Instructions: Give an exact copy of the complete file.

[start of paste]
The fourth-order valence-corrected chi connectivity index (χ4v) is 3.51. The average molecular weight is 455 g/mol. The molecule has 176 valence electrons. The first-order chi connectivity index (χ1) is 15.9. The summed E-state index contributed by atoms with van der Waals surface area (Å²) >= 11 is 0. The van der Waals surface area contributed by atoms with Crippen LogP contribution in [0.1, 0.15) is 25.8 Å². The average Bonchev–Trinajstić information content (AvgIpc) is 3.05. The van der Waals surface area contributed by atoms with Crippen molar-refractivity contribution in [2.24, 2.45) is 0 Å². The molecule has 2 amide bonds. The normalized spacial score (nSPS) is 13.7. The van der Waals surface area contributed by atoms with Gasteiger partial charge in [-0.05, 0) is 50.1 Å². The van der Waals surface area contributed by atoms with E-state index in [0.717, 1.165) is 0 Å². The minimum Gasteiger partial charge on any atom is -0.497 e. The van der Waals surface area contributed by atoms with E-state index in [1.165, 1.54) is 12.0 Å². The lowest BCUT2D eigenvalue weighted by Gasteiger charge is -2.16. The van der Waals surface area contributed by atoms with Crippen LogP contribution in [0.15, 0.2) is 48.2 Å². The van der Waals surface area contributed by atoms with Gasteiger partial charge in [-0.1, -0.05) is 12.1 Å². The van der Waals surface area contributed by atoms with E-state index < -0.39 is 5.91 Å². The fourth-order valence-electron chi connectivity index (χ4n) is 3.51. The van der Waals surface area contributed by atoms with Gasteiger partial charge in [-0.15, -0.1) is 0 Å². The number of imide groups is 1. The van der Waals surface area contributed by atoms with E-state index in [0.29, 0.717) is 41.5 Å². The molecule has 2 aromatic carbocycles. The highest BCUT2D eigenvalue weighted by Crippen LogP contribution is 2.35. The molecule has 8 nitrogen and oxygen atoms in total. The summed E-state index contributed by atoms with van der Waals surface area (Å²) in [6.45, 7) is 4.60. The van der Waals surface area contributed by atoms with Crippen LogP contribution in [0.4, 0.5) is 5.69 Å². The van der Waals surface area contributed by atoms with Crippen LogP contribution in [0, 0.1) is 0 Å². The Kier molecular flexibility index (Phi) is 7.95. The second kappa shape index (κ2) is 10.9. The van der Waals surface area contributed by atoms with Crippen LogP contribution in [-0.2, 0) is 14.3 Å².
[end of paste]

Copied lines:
The fourth-order valence-corrected chi connectivity index (χ4v) is 3.51. The average molecular weight is 455 g/mol. The molecule has 176 valence electrons. The first-order chi connectivity index (χ1) is 15.9. The summed E-state index contributed by atoms with van der Waals surface area (Å²) >= 11 is 0. The van der Waals surface area contributed by atoms with Crippen LogP contribution in [0.1, 0.15) is 25.8 Å². The average Bonchev–Trinajstić information content (AvgIpc) is 3.05. The van der Waals surface area contributed by atoms with Crippen molar-refractivity contribution in [2.24, 2.45) is 0 Å². The molecule has 2 amide bonds. The normalized spacial score (nSPS) is 13.7. The van der Waals surface area contributed by atoms with Gasteiger partial charge in [-0.05, 0) is 50.1 Å². The van der Waals surface area contributed by atoms with E-state index in [0.717, 1.165) is 0 Å². The minimum Gasteiger partial charge on any atom is -0.497 e. The van der Waals surface area contributed by atoms with E-state index in [1.165, 1.54) is 12.0 Å². The lowest BCUT2D eigenvalue weighted by Gasteiger charge is -2.16. The van der Waals surface area contributed by atoms with Crippen LogP contribution in [0.15, 0.2) is 48.2 Å². The van der Waals surface area contributed by atoms with Gasteiger partial charge in [-0.1, -0.05) is 12.1 Å². The van der Waals surface area contributed by atoms with E-state index < -0.39 is 5.91 Å². The fourth-order valence-electron chi connectivity index (χ4n) is 3.51. The van der Waals surface area contributed by atoms with Gasteiger partial charge in [-0.15, -0.1) is 0 Å². The number of imide groups is 1. The van der Waals surface area contributed by atoms with E-state index in [0.29, 0.717) is 41.5 Å². The molecule has 2 aromatic carbocycles. The highest BCUT2D eigenvalue weighted by Crippen LogP contribution is 2.35. The molecule has 8 nitrogen and oxygen atoms in total. The summed E-state index contributed by atoms with van der Waals surface area (Å²) in [6.45, 7) is 4.60. The van der Waals surface area contributed by atoms with Crippen LogP contribution in [0.4, 0.5) is 5.69 Å². The van der Waals surface area contributed by atoms with Crippen LogP contribution in [0, 0.1) is 0 Å². The Kier molecular flexibility index (Phi) is 7.95. The second kappa shape index (κ2) is 10.9. The van der Waals surface area contributed by atoms with Crippen LogP contribution in [-0.2, 0) is 14.3 Å².